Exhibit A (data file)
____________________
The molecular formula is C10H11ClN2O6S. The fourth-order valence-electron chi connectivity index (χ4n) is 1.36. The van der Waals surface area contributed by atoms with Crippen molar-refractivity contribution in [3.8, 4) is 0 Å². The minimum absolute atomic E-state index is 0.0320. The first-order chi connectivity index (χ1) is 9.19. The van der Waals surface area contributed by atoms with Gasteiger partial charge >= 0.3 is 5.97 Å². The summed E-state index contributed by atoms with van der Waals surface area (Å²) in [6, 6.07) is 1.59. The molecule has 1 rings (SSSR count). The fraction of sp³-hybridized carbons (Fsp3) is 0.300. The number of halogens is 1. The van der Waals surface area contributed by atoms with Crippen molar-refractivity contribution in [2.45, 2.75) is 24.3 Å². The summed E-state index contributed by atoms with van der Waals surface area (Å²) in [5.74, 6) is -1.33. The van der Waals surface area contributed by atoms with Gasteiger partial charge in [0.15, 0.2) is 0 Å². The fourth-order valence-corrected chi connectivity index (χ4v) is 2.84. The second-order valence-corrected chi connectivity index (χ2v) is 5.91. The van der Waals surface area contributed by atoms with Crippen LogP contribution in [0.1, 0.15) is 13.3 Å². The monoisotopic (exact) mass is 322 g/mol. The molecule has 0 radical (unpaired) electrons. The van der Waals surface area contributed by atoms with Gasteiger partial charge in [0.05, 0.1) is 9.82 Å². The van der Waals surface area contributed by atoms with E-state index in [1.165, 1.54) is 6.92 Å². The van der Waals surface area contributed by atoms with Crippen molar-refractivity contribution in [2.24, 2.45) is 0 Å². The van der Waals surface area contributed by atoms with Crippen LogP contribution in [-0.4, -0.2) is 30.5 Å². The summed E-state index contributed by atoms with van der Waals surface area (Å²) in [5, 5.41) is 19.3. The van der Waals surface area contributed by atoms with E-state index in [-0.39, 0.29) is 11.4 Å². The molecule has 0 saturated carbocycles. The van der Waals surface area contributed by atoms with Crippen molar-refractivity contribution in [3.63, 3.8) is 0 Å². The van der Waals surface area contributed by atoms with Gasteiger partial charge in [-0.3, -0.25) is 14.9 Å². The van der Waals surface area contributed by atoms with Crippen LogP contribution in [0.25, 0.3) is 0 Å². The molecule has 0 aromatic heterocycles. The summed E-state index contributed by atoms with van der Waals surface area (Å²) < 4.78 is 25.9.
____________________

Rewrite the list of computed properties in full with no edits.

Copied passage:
The molecular formula is C10H11ClN2O6S. The fourth-order valence-electron chi connectivity index (χ4n) is 1.36. The van der Waals surface area contributed by atoms with Crippen molar-refractivity contribution in [3.8, 4) is 0 Å². The minimum absolute atomic E-state index is 0.0320. The first-order chi connectivity index (χ1) is 9.19. The van der Waals surface area contributed by atoms with Gasteiger partial charge >= 0.3 is 5.97 Å². The summed E-state index contributed by atoms with van der Waals surface area (Å²) in [6, 6.07) is 1.59. The molecule has 1 rings (SSSR count). The fraction of sp³-hybridized carbons (Fsp3) is 0.300. The number of halogens is 1. The van der Waals surface area contributed by atoms with Crippen molar-refractivity contribution in [2.45, 2.75) is 24.3 Å². The summed E-state index contributed by atoms with van der Waals surface area (Å²) in [5.74, 6) is -1.33. The van der Waals surface area contributed by atoms with Gasteiger partial charge in [0.15, 0.2) is 0 Å². The fourth-order valence-corrected chi connectivity index (χ4v) is 2.84. The second-order valence-corrected chi connectivity index (χ2v) is 5.91. The van der Waals surface area contributed by atoms with Crippen LogP contribution in [0.1, 0.15) is 13.3 Å². The monoisotopic (exact) mass is 322 g/mol. The molecule has 0 radical (unpaired) electrons. The van der Waals surface area contributed by atoms with Gasteiger partial charge in [0.05, 0.1) is 9.82 Å². The van der Waals surface area contributed by atoms with E-state index in [1.165, 1.54) is 6.92 Å². The van der Waals surface area contributed by atoms with Crippen molar-refractivity contribution in [2.24, 2.45) is 0 Å². The van der Waals surface area contributed by atoms with Crippen LogP contribution in [-0.4, -0.2) is 30.5 Å². The summed E-state index contributed by atoms with van der Waals surface area (Å²) in [5, 5.41) is 19.3. The van der Waals surface area contributed by atoms with E-state index in [-0.39, 0.29) is 11.4 Å². The molecule has 0 saturated carbocycles. The van der Waals surface area contributed by atoms with Crippen molar-refractivity contribution in [3.63, 3.8) is 0 Å². The van der Waals surface area contributed by atoms with Gasteiger partial charge in [-0.3, -0.25) is 14.9 Å². The van der Waals surface area contributed by atoms with Crippen LogP contribution in [0.25, 0.3) is 0 Å². The molecule has 0 aromatic heterocycles. The summed E-state index contributed by atoms with van der Waals surface area (Å²) < 4.78 is 25.9.